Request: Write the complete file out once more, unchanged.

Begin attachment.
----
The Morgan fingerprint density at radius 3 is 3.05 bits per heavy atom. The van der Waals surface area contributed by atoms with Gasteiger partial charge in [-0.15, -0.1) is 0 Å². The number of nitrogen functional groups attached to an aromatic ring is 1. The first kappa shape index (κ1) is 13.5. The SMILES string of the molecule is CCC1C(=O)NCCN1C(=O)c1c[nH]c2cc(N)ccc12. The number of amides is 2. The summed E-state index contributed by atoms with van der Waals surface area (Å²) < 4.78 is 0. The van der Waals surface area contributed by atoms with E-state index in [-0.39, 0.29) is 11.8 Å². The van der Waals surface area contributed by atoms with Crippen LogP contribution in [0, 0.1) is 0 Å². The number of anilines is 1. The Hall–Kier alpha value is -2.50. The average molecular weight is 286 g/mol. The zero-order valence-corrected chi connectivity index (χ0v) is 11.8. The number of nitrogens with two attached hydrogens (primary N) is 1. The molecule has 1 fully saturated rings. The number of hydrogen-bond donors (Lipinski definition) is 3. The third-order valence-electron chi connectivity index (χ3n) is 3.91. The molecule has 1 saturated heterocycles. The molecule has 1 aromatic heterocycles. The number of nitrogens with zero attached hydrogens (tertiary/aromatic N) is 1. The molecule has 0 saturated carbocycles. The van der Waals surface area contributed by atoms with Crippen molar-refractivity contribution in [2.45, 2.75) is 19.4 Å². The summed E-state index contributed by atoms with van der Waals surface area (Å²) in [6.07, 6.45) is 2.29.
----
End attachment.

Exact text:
The Morgan fingerprint density at radius 3 is 3.05 bits per heavy atom. The van der Waals surface area contributed by atoms with Gasteiger partial charge in [-0.15, -0.1) is 0 Å². The number of nitrogen functional groups attached to an aromatic ring is 1. The first kappa shape index (κ1) is 13.5. The SMILES string of the molecule is CCC1C(=O)NCCN1C(=O)c1c[nH]c2cc(N)ccc12. The number of amides is 2. The summed E-state index contributed by atoms with van der Waals surface area (Å²) < 4.78 is 0. The van der Waals surface area contributed by atoms with E-state index in [-0.39, 0.29) is 11.8 Å². The van der Waals surface area contributed by atoms with Crippen LogP contribution in [0, 0.1) is 0 Å². The number of anilines is 1. The Hall–Kier alpha value is -2.50. The average molecular weight is 286 g/mol. The zero-order valence-corrected chi connectivity index (χ0v) is 11.8. The number of nitrogens with two attached hydrogens (primary N) is 1. The molecule has 1 fully saturated rings. The number of hydrogen-bond donors (Lipinski definition) is 3. The third-order valence-electron chi connectivity index (χ3n) is 3.91. The molecule has 1 saturated heterocycles. The molecule has 1 aromatic heterocycles. The number of nitrogens with zero attached hydrogens (tertiary/aromatic N) is 1. The molecule has 0 saturated carbocycles. The van der Waals surface area contributed by atoms with Crippen molar-refractivity contribution in [2.45, 2.75) is 19.4 Å². The summed E-state index contributed by atoms with van der Waals surface area (Å²) in [6.07, 6.45) is 2.29.